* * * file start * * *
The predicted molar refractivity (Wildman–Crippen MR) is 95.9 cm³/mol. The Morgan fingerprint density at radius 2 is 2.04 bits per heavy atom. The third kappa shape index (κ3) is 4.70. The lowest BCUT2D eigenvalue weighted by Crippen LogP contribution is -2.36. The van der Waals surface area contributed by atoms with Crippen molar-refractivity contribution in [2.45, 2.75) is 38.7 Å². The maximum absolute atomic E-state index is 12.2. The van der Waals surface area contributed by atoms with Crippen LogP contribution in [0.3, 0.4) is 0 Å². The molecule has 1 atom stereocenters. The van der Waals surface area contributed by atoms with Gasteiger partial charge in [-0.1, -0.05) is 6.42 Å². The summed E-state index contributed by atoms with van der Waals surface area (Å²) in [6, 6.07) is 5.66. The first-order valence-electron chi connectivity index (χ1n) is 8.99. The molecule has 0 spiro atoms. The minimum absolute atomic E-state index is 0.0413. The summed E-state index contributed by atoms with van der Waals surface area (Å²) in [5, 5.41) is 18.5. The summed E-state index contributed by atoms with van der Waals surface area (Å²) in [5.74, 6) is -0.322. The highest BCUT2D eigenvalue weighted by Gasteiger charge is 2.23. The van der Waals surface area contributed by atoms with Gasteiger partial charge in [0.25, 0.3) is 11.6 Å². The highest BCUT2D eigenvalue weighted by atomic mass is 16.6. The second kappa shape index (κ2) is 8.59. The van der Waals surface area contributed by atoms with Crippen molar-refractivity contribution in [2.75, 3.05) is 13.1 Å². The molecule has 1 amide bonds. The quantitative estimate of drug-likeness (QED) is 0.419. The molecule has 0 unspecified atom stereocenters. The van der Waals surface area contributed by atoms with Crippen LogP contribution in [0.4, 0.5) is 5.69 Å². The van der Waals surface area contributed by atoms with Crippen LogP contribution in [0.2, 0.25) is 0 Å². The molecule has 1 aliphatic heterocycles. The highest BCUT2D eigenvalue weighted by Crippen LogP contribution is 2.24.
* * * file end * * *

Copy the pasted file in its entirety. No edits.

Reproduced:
The predicted molar refractivity (Wildman–Crippen MR) is 95.9 cm³/mol. The Morgan fingerprint density at radius 2 is 2.04 bits per heavy atom. The third kappa shape index (κ3) is 4.70. The lowest BCUT2D eigenvalue weighted by Crippen LogP contribution is -2.36. The van der Waals surface area contributed by atoms with Crippen molar-refractivity contribution in [2.45, 2.75) is 38.7 Å². The maximum absolute atomic E-state index is 12.2. The van der Waals surface area contributed by atoms with Crippen LogP contribution in [0.3, 0.4) is 0 Å². The molecule has 1 atom stereocenters. The van der Waals surface area contributed by atoms with Gasteiger partial charge in [-0.1, -0.05) is 6.42 Å². The summed E-state index contributed by atoms with van der Waals surface area (Å²) in [6, 6.07) is 5.66. The first-order valence-electron chi connectivity index (χ1n) is 8.99. The molecule has 0 spiro atoms. The minimum absolute atomic E-state index is 0.0413. The summed E-state index contributed by atoms with van der Waals surface area (Å²) in [5, 5.41) is 18.5. The summed E-state index contributed by atoms with van der Waals surface area (Å²) in [5.74, 6) is -0.322. The highest BCUT2D eigenvalue weighted by Gasteiger charge is 2.23. The van der Waals surface area contributed by atoms with Gasteiger partial charge in [0.25, 0.3) is 11.6 Å². The highest BCUT2D eigenvalue weighted by atomic mass is 16.6. The second kappa shape index (κ2) is 8.59. The van der Waals surface area contributed by atoms with Crippen molar-refractivity contribution in [2.75, 3.05) is 13.1 Å². The molecule has 1 amide bonds. The quantitative estimate of drug-likeness (QED) is 0.419. The molecule has 0 unspecified atom stereocenters. The van der Waals surface area contributed by atoms with Crippen LogP contribution in [0.4, 0.5) is 5.69 Å². The van der Waals surface area contributed by atoms with Crippen LogP contribution in [0.2, 0.25) is 0 Å². The molecule has 1 aliphatic heterocycles. The highest BCUT2D eigenvalue weighted by Crippen LogP contribution is 2.24.